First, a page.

Possibly, the child’s actual seduction did not take place the way Freud’s hysterical patients related it. Yet, the parents’ narcissistic cathexis of their child leads to a long series of sexual and nonsexual seductions, which the child will only be able to discover with difficulty, as an adult in his analysis (and often not before he himself is a parent).
A father who grew up in surroundings inimical to instinctual drives may well be inhibited in his sexual relationships in marriage. He may even remain polymorphous perverse and first dare to look properly at a female genital, play with it, and feel aroused while he is bathing his small daughter. A mother may perhaps have been shocked as a small girl by the unexpected sight of an erect penis and so developed fear of the male genital, or she may have experienced it as a symbol of violence in the primal scene without being able to confide in anyone. Such a mother may now be able to gain control over her fear in relationship to her tiny son. She may, for example, dry him after his bath in such a manner that he has an erection, which is not dangerous or threatening for her. She may massage her son’s penis, right up to puberty, in order ‘to treat his phimosis’ without having to be afraid. Protected by the unquestioning love that every child has for his mother she can carry on with her genuine, hesitating sexual exploration that had been broken off too soon.
What does it mean to the child, though, when his sexually inhibited parents make narcissistic use of him in their loneliness and need? Every child seeks loving contact and is happy to get it. At the same time, however, he feels insecure when desires are aroused that do not appear spontaneously at this stage in his development. This insecurity is further increased by the fact that his own autoerotic activity is punished by the parents’ prohibitions or scorn.
Alice Miller – The Drama of the Gifted Child p.96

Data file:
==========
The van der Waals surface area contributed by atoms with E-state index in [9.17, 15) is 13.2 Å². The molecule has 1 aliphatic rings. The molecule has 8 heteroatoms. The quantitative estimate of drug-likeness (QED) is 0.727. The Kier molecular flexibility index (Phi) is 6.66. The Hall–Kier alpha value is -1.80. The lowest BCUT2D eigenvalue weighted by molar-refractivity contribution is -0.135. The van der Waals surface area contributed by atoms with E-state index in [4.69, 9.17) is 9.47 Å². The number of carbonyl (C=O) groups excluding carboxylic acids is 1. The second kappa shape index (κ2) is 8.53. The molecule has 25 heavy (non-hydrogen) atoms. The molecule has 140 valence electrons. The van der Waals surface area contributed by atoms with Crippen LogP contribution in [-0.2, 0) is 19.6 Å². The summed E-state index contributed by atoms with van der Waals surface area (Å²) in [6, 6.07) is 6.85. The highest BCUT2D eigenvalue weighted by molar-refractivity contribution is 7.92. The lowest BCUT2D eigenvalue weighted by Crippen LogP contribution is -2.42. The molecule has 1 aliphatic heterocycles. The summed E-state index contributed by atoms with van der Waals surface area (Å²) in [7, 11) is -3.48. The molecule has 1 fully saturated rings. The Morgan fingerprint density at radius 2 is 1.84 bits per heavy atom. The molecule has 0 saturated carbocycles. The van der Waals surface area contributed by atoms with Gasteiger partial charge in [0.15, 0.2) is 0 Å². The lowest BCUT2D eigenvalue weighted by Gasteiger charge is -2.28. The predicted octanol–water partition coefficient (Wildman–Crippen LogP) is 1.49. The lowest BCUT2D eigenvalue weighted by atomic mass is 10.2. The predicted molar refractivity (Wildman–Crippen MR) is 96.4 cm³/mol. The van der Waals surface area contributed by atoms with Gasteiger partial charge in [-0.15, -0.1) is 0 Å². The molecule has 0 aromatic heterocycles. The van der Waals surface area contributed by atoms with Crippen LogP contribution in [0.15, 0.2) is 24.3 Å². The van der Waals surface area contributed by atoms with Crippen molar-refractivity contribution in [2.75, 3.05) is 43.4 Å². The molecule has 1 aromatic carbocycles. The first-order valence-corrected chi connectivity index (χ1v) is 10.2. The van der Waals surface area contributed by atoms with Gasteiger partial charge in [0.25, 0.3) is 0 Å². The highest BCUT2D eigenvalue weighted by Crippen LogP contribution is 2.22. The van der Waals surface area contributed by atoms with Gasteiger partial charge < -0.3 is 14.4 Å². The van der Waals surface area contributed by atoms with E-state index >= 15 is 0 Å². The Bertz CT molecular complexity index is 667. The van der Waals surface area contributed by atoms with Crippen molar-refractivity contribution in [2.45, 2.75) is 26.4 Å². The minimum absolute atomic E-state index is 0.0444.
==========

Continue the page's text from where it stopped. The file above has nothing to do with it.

Sex between siblings contaminates the sibling relation with the exclusive and dyadic attempt to fuse two lives in a merger that denies the meaning of siblinghood. To take a brother as a husband is as much an act of metaphorical fratricide as it is an act of metaphorical wife killing to pass a wife off as a sister. Moreover, motives for literal fratricide are also amply provided by brother-sister sex, owing to sexual jealousy.
Deeper than these adverse psychosocial consequences lies the matter of how one stands in the world, whether as a child or as an adult. First, in incestuous unions there is no need to learn the adult restraint of sexual impulse, for with an object of gratification near at hand, instinct spills over into satisfaction: “natural inclination suffices to unite them.” More important, in brother-sister marriage, both partners cling as children to the family of origin, in a relation that hearkens back to their common emergence out of the same womb (“flesh of my flesh”), under the protection of the same parents. There is no brave stepping forth unprotected into the full meaning of adulthood, to say permanent goodbye to father and mother and to cleave to your wife, to accept their death and, what is more difficult, to accept your own mortality, the answer to which is not narcissistic sexual gratification but a sober and deliberate saying “yes” to reproduction, transmission, and perpetuation. To consciously take a wife from outside the nest is deliberately to establish a family of perpetuation, in at least tacit recognition that human maturity entails both a willingness to die and a desire for renewal and continuity, through birth and cultural transmission – a matter of enormous importance when there is a special way of life to be perpetuated.
Finally, in an incestuous union between brother and sister there is no experience of the other as truly other. There is no distance, no sexual strangeness, no need to overcome fumbling, embarrassment, shame: the inward-looking love of one’s own flesh is naked but is not ashamed. For this reason, the other is taken for granted and approached in tacit expectation of full compliance with one’s desires; the other is not easily an object of respect. Because of familiarity there is likely to be contempt. There is little possibility of awe (what the Greeks called aidos) before the sexual other: awe before the uncanniness of sexual difference, of the radical independence and otherness of the other; awe before the uncanniness of sexual complementarity, of the remarkable possibility of mediating the sexual difference; awe before the mysterious generative power of sexuality, of the wondrous capacity to transcend sexual difference altogether in the creation of a child, who is the parents’ own commingled being externalized in a separate and persisting existence. And because there is no awe before the sexual other, there is less likelihood of awe before the divine Other in whose image created He them, male and female.
Leon R. Kass – The Beginning of Wisdom p.295